RELEASED FOR MORNING PAPERS, SATURDAY, MAY 19, 1917.
STATEMENT, - Army Bill.
I shall not avail myself, at any rate at the present stage of the war, of the authorization conferred by the Act to organize volunteer divisions. To do so would seriously interfere with the carrying out of the chief and most immediately important purpose contemplated by this legislation: the prompt creation and early use of an effective army and would contribute practically nothing to the effective strength of the armies now engaged against Germany.
I understand that the section of this Act which authorizes the creation of volunteer divisions in addition to the draft was added with a view to providing an independent command for Mr. Roosevelt and giving the military authorities an opportunity to use his fine vigour and enthusiasm in recruiting the forces now at the western front. It would be very agreeable to me to pay Mr. Roosevelt this compliment and the Allies the compliment of sending to their aid one of our most distinguished public men, an ex-President who has rendered many conspicuous public services and proved his gallantry in many striking ways. Politically, too, it would no doubt have a very fine effect and make a profound impression. But this is not the time or the occasion for compliment or for any action not calculated to contribute to the immediate success of the war. The business now in hand is undramatic, practical, and of scientific definiteness and precision. I shall act with regard to it at every step and in every particular under expert and professional advice, from both sides of the water.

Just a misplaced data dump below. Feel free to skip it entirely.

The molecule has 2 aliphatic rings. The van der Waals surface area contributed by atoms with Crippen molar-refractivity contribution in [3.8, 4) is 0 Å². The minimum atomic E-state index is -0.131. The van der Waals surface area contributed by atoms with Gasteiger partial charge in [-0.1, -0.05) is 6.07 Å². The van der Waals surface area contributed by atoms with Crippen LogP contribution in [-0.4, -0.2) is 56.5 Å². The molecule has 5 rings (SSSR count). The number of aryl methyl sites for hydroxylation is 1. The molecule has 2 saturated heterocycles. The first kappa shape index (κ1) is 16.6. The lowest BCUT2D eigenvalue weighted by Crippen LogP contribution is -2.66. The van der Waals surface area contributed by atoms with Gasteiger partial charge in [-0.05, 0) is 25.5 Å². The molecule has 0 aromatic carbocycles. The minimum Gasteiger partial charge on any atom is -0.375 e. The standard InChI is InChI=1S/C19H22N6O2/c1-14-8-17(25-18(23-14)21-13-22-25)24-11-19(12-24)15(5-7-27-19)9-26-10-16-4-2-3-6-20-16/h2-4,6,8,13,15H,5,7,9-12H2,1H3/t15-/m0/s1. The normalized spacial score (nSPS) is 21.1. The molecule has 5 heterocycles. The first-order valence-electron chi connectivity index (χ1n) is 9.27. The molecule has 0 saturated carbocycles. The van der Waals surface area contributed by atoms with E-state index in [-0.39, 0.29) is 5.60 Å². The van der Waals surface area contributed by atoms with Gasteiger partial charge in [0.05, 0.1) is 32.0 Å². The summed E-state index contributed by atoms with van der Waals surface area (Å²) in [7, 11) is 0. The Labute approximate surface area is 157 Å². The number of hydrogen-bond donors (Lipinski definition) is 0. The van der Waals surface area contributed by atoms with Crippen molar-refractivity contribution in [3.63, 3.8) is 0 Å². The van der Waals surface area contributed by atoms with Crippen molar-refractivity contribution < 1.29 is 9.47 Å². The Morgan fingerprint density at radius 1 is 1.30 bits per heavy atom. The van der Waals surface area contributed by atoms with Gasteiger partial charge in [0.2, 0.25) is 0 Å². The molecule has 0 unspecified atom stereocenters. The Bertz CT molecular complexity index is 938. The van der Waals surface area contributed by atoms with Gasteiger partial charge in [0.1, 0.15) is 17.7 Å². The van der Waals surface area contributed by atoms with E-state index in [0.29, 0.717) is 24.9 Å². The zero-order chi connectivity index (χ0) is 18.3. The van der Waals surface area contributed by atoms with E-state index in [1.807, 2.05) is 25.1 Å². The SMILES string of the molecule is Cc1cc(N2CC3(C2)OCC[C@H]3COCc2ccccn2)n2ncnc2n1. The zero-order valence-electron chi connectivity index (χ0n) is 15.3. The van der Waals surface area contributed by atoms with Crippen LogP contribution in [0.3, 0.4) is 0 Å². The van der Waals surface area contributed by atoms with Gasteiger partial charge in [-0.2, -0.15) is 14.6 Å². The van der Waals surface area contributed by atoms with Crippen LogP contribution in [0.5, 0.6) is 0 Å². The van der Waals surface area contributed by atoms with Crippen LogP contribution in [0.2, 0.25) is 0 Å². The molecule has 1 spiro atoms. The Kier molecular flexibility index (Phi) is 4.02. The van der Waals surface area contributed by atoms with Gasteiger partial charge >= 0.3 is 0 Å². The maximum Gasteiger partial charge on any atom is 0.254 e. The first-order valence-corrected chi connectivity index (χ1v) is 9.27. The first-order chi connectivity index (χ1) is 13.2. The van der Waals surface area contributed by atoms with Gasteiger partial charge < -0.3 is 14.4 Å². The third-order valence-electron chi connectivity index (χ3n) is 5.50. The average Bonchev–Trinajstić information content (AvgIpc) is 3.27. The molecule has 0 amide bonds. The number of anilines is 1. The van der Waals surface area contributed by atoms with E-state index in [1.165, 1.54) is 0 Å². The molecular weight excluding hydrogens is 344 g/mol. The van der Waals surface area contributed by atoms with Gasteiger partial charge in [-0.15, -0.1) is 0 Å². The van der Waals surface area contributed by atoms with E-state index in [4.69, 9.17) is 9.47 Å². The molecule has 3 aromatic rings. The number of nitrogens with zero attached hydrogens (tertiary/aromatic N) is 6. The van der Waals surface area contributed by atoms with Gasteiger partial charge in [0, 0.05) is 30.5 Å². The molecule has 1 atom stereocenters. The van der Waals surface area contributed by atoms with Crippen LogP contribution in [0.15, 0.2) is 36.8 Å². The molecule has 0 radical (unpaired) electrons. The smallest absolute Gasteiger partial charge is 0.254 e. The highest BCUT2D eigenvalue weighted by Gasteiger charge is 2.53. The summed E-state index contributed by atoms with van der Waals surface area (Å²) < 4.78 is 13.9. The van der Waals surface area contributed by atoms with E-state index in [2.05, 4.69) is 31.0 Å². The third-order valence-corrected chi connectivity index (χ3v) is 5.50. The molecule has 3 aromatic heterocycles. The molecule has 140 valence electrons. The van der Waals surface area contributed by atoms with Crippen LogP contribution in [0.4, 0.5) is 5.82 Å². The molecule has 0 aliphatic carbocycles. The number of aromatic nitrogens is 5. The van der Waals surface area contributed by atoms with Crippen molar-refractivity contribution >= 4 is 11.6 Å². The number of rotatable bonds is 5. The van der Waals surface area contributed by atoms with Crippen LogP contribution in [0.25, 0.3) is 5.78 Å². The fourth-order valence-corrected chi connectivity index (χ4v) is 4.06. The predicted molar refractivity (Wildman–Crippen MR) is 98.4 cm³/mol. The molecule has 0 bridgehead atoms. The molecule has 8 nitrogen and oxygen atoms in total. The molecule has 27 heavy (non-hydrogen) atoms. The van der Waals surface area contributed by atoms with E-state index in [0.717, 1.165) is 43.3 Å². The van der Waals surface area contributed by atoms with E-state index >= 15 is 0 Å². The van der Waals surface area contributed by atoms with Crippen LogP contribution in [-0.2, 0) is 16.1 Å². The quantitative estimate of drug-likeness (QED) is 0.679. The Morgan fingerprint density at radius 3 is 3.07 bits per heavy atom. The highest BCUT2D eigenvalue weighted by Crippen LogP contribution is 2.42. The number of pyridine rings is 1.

That advice is that the men most needed are men of the ages contemplated in the draft provisions of the present Bill, not men of the age and sort contemplated in the section which authorizes the formation of volunteer units, and that for the preliminary training of the men who are to be drafted we shall need all of our experienced officers. Mr. Roosevelt told me, when I had the pleasure of seeing him a few weeks ago, that he would wish to have associated with him some of the most effective officers of the regular army. He named many of those whom he would desire to have designated for the service, and they were men who cannot possibily be spared from the too small force of officers at our command for the much more pressing and necessary duty of training regular troops to be put into the field in France and Belgium as fast as they can be got ready. The first troops sent to France will be taken from the present forces of the regular army and will be under the command of trained soldiers only.
The responsibility for the successful conduct of our own part in this great war rests upon me. I could not escape it if I would. I am too much interested in the cause we are fighting for to be interested in anything but success. The issues involved are too immense for me to take into consideration anything whatever except the best, most effective, most immediate means of military action. What these means are I know from the mouths of men who have seen war as it is now conducted, who have no illusions, and to whom the whole grim matter is a matter of business. I shall centre my attention upon those means and let everything else wait. I should be deeply to blame should I do otherwise, whatever the argument of policy or of personal gratification or advantage.